It’s been about two and a half months since my 96-year-old mother broke her hip and had surgery, and I’m pleased to report that she’s doing pretty well so far.
She was in the rehab wing of the hospital for three weeks, and then in the rehab wing of a nursing home for a few more. Most of the staff were competent and kind. Some were curt and somewhat nasty, and some were clueless, but fortunately those were very much in the minority. I don’t envy them their very difficult jobs; I would never, never, ever want to work in a hospital or nursing home, but I’m very glad somebody does.
My mother hated the hospital food (so what else is new?). She would rather eat pizza and cookies than vegetables, but that’s an old story. She displayed a surprising stoicism, though, and stopped taking opiates just a day or two after the surgery, not complaining too much of pain.
She didn’t want to cooperate with physical therapy in the hospital, but she did it. When she got to the nursing home, though, she stopped cooperating, and they threw her out.
Well, maybe that description’s a bit dramatic. They didn’t throw her out, not exactly. But they said they were sending her home to her assisted living apartment early because she was refusing to do PT. Going home is what she wanted, anyway, because she hated, hated, hated the nursing home.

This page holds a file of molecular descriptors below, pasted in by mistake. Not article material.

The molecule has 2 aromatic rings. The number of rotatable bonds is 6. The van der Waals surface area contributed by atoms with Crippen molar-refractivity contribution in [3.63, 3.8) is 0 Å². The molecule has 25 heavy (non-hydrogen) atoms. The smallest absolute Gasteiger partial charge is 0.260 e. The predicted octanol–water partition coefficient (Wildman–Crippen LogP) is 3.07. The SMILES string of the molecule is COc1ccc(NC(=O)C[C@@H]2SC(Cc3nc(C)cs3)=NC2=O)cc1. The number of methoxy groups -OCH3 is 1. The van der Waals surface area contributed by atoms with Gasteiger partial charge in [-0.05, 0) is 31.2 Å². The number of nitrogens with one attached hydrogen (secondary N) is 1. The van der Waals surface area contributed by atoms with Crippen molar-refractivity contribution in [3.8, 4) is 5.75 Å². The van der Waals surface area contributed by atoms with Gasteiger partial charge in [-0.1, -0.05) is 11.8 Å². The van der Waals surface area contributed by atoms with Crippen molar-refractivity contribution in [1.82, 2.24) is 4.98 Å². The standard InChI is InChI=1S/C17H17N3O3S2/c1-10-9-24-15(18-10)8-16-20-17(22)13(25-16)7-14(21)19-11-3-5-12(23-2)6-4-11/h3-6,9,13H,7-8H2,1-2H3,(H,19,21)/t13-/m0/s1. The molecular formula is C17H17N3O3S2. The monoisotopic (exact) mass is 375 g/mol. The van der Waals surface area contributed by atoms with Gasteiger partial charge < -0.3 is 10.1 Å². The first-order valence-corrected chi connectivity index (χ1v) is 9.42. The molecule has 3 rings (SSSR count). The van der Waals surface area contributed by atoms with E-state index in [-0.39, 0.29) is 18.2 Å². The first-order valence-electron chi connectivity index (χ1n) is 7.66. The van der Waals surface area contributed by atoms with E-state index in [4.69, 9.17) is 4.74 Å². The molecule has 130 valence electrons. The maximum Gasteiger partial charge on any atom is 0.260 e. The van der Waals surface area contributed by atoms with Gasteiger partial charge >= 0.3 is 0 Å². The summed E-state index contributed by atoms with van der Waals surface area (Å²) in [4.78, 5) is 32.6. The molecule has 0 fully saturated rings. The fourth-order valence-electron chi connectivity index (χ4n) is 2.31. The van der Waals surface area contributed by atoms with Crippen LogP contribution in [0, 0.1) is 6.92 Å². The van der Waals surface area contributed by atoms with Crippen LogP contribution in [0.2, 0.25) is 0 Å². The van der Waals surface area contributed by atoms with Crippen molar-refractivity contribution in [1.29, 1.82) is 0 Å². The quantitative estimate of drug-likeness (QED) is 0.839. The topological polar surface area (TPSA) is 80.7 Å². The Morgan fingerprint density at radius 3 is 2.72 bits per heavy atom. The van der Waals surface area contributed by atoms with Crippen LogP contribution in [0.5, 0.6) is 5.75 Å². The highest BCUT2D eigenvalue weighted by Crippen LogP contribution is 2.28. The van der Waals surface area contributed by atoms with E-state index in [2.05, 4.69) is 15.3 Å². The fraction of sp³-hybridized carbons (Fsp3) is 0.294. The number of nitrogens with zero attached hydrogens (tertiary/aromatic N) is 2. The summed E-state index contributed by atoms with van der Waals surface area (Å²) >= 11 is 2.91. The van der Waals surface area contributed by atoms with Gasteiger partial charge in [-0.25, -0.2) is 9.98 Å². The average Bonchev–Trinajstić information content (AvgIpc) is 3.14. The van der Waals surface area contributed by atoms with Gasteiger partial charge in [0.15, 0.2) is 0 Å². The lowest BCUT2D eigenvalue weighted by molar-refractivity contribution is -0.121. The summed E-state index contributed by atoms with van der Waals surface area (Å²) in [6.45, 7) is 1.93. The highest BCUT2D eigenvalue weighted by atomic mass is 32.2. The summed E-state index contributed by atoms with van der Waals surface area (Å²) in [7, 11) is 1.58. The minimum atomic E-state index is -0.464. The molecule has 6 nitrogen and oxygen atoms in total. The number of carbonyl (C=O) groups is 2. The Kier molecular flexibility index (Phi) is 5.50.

So home she went, although she wasn’t completely ready physically, and the doctors said she needed more physical therapy. She was ecstatic to be back, and everyone was overjoyed to see her.
In assisted living, ask not for whom the bell tolls, it tolls for thee—and when a 96-year–old breaks her hip and gets carted away for surgery, most of the other residents are quite reasonable to doubt they’ll ever see her again. But here she was, phoenix-like, rising from her own ashes, which gave everyone hope for themselves, too. Not only that, she was walking with a walker, more or less as before only a bit weaker.
It’s the “bit weaker” part that concerns us all. For a while she refused outpatient physical therapy in the assisted living place, too. But we finally appealed to her motherly instincts (“Ma, we’re worried about you; do it for us, Ma!”) and that seems to have worked.
I always say “so far,” because of course there’s no denying the woman is 96, almost 97. She is sometimes very puzzled at her advanced age; it was nothing she ever expected. Yes, her heredity is pretty good. But she’s outlived everyone in her family. Were her health habits anything special? Not really. She was fairly active by the standards of her generation, but not by today’s. She ate pretty much what she wanted when she wanted. She smoked heavily from about the age of 18 to her early 40s, and then she quit the first time she tried. She grew up in a neighborhood where she knew a lot of people, married someone from the same neighborhood, and never left until she moved near me for a few years and then back again.
So it’s a mystery, but a very welcome one. I’m in New York for Thanksgiving, saw her Thursday and plan to see her tomorrow before I drive back home. And at this point, my mother’s being basically okay is another huge thing for which to be thankful.